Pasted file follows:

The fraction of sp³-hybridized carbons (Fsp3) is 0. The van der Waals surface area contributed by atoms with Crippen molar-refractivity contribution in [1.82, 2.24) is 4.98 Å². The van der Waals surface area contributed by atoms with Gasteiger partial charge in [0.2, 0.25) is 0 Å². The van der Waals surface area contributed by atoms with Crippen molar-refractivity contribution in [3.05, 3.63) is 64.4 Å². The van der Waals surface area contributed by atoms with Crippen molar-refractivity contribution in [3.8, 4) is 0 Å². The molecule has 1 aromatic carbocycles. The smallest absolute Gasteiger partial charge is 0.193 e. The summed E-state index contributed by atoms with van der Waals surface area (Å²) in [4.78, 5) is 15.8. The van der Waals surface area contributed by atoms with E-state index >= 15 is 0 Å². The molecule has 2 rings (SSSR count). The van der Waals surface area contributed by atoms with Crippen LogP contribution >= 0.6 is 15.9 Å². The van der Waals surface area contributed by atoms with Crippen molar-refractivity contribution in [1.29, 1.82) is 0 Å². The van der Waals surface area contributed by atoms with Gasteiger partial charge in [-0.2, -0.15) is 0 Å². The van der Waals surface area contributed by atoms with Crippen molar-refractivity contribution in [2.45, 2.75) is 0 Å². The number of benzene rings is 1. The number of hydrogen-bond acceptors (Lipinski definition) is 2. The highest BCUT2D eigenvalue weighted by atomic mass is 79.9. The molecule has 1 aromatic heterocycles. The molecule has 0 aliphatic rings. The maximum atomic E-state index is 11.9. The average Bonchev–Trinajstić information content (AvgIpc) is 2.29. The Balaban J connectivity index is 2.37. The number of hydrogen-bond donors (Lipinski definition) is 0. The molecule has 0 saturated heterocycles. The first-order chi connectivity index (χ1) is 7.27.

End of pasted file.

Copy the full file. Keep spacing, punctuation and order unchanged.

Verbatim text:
The fraction of sp³-hybridized carbons (Fsp3) is 0. The van der Waals surface area contributed by atoms with Crippen molar-refractivity contribution in [1.82, 2.24) is 4.98 Å². The van der Waals surface area contributed by atoms with Gasteiger partial charge in [0.2, 0.25) is 0 Å². The van der Waals surface area contributed by atoms with Crippen molar-refractivity contribution in [3.05, 3.63) is 64.4 Å². The van der Waals surface area contributed by atoms with Crippen molar-refractivity contribution in [3.8, 4) is 0 Å². The molecule has 1 aromatic carbocycles. The smallest absolute Gasteiger partial charge is 0.193 e. The summed E-state index contributed by atoms with van der Waals surface area (Å²) in [4.78, 5) is 15.8. The van der Waals surface area contributed by atoms with E-state index >= 15 is 0 Å². The molecule has 2 rings (SSSR count). The van der Waals surface area contributed by atoms with Crippen LogP contribution >= 0.6 is 15.9 Å². The van der Waals surface area contributed by atoms with Crippen molar-refractivity contribution in [1.29, 1.82) is 0 Å². The van der Waals surface area contributed by atoms with Gasteiger partial charge in [-0.2, -0.15) is 0 Å². The van der Waals surface area contributed by atoms with Crippen molar-refractivity contribution in [2.45, 2.75) is 0 Å². The number of benzene rings is 1. The number of hydrogen-bond acceptors (Lipinski definition) is 2. The highest BCUT2D eigenvalue weighted by atomic mass is 79.9. The molecule has 1 aromatic heterocycles. The molecule has 0 aliphatic rings. The maximum atomic E-state index is 11.9. The average Bonchev–Trinajstić information content (AvgIpc) is 2.29. The Balaban J connectivity index is 2.37. The number of hydrogen-bond donors (Lipinski definition) is 0. The molecule has 0 saturated heterocycles. The first-order chi connectivity index (χ1) is 7.27.